Ivyland, Pennsylvania

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Ivyland is a borough in Bucks County, Pennsylvania, United States. It is known as one of the finest collections of Victorian Buildings in the state and most of it is on the National Register of Historic Places. The population was 492 at the 2000 census.



Ivyland is located at 40°12′32″N 75°4′19″W / 40.20889°N 75.07194°W / 40.20889; -75.07194 (40.208908, -75.071946)[1].

According to the United States Census Bureau, the borough has a total area of 0.3 square miles (0.8 km²), all land, making it the smallest borough in Bucks County.


Ivyland was founded in 1873 by Edwin Lacey, a Quaker who was related to John Lacey, a brigadier general in the American Revolution. Edwin Lacey purchased 40 acres (16 ha) of land between Jacksonville Rd. (today's PA 332) and the Reading Company's future New Hope rail line, today's New Hope and Ivyland Railroad, which was completed to New Hope in 1891. It, as well as a large hotel which was planned for the town, was intended to serve the centennial of the signing of the Declaration of Independence.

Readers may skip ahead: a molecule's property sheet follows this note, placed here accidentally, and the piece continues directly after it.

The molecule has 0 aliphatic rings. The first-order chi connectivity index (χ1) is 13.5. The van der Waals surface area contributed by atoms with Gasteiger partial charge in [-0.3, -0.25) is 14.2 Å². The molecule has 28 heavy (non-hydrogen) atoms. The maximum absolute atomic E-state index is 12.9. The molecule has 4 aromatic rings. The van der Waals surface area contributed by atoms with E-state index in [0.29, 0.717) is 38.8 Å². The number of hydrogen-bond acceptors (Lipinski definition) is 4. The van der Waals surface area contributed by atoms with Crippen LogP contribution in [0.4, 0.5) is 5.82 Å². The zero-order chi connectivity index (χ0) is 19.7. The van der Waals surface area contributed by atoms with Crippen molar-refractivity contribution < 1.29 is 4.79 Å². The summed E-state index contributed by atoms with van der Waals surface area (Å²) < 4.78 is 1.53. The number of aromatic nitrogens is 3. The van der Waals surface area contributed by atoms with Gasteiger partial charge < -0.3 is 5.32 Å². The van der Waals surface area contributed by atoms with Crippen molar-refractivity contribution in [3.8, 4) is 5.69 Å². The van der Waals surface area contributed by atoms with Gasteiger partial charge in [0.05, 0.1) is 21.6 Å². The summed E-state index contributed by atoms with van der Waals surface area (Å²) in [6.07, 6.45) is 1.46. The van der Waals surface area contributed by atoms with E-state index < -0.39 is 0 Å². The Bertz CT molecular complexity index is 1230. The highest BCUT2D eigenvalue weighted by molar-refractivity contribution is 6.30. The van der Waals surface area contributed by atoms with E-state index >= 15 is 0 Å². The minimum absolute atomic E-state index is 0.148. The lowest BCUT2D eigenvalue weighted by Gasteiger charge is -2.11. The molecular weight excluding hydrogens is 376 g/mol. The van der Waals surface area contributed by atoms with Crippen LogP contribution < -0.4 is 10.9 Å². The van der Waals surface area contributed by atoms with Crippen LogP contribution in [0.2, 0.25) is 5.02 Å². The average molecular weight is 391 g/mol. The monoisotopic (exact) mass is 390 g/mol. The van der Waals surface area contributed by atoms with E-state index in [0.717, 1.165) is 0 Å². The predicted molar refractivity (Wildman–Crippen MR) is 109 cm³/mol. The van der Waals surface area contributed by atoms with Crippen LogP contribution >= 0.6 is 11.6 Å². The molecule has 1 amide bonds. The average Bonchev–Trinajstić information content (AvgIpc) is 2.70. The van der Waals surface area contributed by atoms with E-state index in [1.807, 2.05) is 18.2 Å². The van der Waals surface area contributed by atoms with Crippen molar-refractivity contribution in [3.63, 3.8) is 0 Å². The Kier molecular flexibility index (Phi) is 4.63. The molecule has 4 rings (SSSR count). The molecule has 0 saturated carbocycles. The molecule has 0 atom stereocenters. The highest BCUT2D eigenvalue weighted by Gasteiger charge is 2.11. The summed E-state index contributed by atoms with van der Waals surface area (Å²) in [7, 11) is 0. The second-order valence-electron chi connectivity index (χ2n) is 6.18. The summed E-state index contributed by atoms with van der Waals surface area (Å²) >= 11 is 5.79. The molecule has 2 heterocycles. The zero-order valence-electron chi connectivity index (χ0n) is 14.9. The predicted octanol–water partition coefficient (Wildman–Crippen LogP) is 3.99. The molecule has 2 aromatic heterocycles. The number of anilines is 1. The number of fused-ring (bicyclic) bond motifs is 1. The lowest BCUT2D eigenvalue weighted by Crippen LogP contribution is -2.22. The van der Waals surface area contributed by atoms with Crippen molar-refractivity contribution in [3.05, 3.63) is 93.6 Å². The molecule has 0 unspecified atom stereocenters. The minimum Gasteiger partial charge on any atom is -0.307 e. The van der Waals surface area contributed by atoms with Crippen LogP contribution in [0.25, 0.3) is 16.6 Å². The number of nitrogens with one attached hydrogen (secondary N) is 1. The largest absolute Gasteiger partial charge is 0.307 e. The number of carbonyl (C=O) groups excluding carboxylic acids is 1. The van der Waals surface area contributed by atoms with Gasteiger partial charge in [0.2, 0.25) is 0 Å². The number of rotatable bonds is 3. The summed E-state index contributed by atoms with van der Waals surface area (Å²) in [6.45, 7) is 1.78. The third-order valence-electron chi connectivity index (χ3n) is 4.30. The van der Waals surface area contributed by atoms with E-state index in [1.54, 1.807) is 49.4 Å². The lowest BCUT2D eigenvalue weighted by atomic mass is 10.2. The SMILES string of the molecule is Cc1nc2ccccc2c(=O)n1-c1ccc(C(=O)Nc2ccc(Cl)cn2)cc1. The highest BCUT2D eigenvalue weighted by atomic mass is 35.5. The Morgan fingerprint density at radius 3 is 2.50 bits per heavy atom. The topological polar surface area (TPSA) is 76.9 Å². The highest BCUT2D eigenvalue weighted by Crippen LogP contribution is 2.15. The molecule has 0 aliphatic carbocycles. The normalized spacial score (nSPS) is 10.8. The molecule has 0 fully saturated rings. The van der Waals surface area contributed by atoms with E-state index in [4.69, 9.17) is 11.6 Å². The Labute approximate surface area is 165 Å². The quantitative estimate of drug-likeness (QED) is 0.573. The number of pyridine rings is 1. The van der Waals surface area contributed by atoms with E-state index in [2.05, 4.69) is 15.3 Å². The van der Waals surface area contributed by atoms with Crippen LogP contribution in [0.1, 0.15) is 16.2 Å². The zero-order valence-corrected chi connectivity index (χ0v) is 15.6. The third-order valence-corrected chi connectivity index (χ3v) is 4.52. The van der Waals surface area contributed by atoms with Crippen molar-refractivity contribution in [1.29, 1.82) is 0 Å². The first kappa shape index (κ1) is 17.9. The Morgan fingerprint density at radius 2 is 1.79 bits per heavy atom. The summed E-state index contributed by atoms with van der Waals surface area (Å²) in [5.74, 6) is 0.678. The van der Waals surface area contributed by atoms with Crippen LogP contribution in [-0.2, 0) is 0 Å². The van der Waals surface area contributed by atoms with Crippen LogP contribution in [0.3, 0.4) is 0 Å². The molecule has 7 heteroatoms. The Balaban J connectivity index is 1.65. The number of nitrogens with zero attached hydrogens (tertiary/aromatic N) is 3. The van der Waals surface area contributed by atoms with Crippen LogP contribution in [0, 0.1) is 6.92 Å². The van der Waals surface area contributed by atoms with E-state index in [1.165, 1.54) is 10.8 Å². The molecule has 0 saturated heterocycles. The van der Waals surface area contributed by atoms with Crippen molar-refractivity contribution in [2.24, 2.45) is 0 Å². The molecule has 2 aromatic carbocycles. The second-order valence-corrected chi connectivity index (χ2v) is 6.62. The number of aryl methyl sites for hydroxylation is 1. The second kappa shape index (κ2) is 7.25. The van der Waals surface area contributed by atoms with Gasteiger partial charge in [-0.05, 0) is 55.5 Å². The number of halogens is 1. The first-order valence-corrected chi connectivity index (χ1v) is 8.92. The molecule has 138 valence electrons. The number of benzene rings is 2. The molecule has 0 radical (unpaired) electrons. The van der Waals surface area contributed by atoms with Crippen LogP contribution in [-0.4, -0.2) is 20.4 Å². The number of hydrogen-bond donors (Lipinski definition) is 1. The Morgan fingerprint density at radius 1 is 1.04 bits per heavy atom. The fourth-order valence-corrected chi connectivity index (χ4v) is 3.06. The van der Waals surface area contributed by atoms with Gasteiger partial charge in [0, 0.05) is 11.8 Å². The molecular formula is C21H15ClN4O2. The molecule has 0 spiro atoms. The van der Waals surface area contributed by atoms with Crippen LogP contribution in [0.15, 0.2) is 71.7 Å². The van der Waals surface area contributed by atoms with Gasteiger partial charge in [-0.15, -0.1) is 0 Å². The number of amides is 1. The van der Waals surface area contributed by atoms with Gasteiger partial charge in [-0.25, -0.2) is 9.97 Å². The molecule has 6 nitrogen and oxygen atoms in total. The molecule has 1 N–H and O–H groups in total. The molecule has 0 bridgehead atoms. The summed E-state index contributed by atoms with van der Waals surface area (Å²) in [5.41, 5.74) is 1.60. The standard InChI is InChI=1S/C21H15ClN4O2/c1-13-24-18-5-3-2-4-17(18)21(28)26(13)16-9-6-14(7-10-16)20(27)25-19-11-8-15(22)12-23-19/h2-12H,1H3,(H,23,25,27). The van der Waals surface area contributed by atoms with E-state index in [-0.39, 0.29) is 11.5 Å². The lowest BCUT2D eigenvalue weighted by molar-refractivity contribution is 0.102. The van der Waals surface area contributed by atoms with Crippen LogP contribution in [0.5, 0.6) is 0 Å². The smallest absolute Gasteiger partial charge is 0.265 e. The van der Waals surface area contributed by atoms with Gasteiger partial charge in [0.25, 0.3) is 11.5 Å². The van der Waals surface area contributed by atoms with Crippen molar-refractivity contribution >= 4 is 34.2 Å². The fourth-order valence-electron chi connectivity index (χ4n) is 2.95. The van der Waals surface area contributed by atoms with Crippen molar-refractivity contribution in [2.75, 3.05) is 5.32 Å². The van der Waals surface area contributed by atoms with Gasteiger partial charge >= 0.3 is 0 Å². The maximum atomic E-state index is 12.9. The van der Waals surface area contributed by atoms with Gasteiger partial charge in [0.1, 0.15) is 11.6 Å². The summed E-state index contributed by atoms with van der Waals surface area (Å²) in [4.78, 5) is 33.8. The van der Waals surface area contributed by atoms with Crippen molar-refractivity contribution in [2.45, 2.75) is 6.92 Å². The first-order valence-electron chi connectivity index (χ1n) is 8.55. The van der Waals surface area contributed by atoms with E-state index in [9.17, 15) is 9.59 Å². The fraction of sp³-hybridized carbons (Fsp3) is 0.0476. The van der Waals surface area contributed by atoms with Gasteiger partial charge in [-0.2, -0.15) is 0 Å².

According to the borough's website, Edwin Lacey, who apparently was no botanist, named the town for the vast amount of "ivy" growing in the area, which turned out to be poison ivy.[2]

Ivyland was incorporated as a borough in 1903.

Rail service was cut off in the 1950s by the Reading, which sold that portion of the rail line to the New Hope & Ivyland R.R. in 1966.


As of the census[4] of 2000, there were 492 people, 194 households, and 152 families residing in the borough. The population density was 1,600.3 people per square mile (612.8/km²). There were 199 housing units at an average density of 647.3/sq mi (247.9/km²). The racial makeup of the borough was 95.53% White, 1.02% Native American, 2.85% Asian, 0.20% from other races, and 0.41% from two or more races. Hispanic or Latino of any race were 1.83% of the population.

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